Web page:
For the night is dark, and full of Game of Thrones spoilers.
Melisandre seemed awfully sure of herself — until she wasn’t. Although she’s claimed to have seen visions in the flames (Bolton banners burning, Stannis’s victory), we’re starting to wonder if the red priestess might need an update on her prescription. Even Carice van Houten admits, “Sometimes, it’s a little blurry.” As people hold out hope that Melisandre might yet resurrect Jon Snow, it seems time to reevaluate how much we really know about the mysterious red woman.
When we first met Mel in season two, she was burning effigies of the Seven, and preaching a prophecy that might have been hard to hear, what with the late Maester Cressen’s interruptions (so rude!) — so here it is: “After the long summer, the darkness will fall heavy on the world. Stars will bleed. The cold breath of winter will freeze the seas, and the dead shall rise in the North. In the ancient books, it is written that a warrior will draw a burning sword from the fire, and that sword shall be Lightbringer.”
This warrior is known as alternatively the Prince Who Was Promised, and Azor Ahai. He is supposed to be a savior figure, a messiah, who will save everyone from the White Walkers, according to the faith of R’hllor. This, above all, is what Mel uses to justify her actions — she believes that she’s fighting for the greater good, to prevent the zombie apocalypse in the War of the Dawn. And she believed that the savior figure was Stannis. Clearly, she was wrong.
“She might have seen something in the flames,” van Houten said. “But I’m not sure how clear of a vision that was, because she’s been wrong, sort of wrong before. I don’t think she’s a fraud, but I don’t think she sees exactly what she needs to see.”
In the books, Melisandre prays for a glimpse of Azor Ahai in her flames, but “R’hllor shows me only Snow.” Readers have interpreted that to mean Jon Snow, and it’s one of those moments where we learn that Mel might not always understand her own visions, and might even be deluding herself. It’s easy for her to say, “I could have saved those men,” as she did following the Battle of Blackwater, when you have to take it on faith that she could, even if she doesn’t say how. So what is it that Melisandre can do? What are her limitations?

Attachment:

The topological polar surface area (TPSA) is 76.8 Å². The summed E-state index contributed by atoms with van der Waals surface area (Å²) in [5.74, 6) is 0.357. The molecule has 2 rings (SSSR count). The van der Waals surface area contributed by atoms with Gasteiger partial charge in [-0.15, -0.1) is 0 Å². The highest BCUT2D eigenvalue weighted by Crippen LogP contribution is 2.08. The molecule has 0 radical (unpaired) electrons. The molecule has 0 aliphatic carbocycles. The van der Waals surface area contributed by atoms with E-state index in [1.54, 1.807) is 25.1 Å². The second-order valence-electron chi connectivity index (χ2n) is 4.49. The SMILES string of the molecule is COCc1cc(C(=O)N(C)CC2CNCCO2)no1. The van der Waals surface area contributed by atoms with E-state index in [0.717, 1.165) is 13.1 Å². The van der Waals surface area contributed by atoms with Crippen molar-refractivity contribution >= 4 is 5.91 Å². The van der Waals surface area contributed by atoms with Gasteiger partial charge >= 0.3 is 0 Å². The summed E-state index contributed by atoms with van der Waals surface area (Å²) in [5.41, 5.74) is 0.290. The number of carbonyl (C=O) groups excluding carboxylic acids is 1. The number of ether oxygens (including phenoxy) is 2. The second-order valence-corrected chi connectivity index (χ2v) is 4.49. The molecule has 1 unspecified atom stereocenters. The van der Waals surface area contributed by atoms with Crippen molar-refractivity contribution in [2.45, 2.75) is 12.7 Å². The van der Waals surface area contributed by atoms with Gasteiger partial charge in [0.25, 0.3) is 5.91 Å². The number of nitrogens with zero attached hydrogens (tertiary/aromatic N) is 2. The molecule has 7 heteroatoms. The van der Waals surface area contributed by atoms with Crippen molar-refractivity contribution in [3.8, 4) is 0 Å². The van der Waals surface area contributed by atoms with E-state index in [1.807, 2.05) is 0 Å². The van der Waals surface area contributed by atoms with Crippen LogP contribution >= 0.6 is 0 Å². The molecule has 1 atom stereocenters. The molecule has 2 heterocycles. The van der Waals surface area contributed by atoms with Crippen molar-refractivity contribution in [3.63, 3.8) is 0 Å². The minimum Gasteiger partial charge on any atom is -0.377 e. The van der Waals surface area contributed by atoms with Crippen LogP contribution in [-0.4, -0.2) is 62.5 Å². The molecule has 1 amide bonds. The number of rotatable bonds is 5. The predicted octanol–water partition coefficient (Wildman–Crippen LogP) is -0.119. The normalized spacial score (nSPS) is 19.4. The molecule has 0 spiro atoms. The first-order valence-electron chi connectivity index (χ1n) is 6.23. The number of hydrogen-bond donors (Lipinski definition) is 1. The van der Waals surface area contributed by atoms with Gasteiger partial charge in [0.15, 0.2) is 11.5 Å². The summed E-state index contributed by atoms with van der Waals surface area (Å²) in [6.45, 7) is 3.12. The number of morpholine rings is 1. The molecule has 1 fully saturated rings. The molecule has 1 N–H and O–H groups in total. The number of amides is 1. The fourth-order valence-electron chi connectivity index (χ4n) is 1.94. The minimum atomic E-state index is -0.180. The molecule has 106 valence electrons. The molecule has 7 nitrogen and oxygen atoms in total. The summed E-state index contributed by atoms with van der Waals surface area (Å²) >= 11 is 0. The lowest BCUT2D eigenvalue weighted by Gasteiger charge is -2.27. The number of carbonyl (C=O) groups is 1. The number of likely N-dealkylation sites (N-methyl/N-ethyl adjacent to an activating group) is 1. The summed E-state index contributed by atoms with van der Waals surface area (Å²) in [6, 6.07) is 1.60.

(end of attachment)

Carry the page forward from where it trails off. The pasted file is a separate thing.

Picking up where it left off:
Shadowbinding. Otherwise known as birthing shadow babies. Her shadow-baby assassin, which killed Renly, is what convinced us Melisandre has power, but this is a skill set outside of the faith of R’hllor. Mel probably learned this art in Asshai, in eastern Essos. Dany’s dragon eggs came from the Shadow Lands beyond Asshai, and it is a place where many fear to go: No children live there, and animals brought there soon die.
Blood magic. With the three leeches, Stannis named three kings — two are now dead, but one’s fate remains undetermined. (In the books, Balon Greyjoy dies as well. In the show, it hasn’t happened yet, or if it has, it hasn’t been mentioned). The question is, can Melisandre take credit for killing Joffrey and Robb? Would these various assassination plots have played out anyway, despite her ritual? Or did she set things in motion? If a few drops of king’s blood could accomplish this, why didn’t she just leech Stannis regularly and use his blood to take out key targets, instead of heading out to the battlefield? A few drops for Roose Bolton, a few drops for Ramsay, and done! No siege or army required, no loan to be repaid. If Stannis had been willing to risk a little iron deficiency, he’d be on the Iron Throne by now, right? But no. Melisandre always claimed she needed even more king’s blood, preferably burnt to a crisp — “a great gift requires a great sacrifice.” But what, you may ask, did the sacrifice gain? Did killing Shireen bring the thaw? Or was that coincidence?
Seduction. Mel may have learned this during her training as a Red Temple prostitute — notice the slave’s tear tattoo under the eye of the Volantis red priestess. Melisandre has used the same language about being a slave before, about being “scourged and branded,” although we don’t see Mel’s brand from Lot 7. Perhaps the glamour hides it. But certainly, part of Melisandre’s “magic” is her ability to seduce, and men in her presence tend to overlook her logical inconsistencies once she disrobes. Fight for light and life? Sure!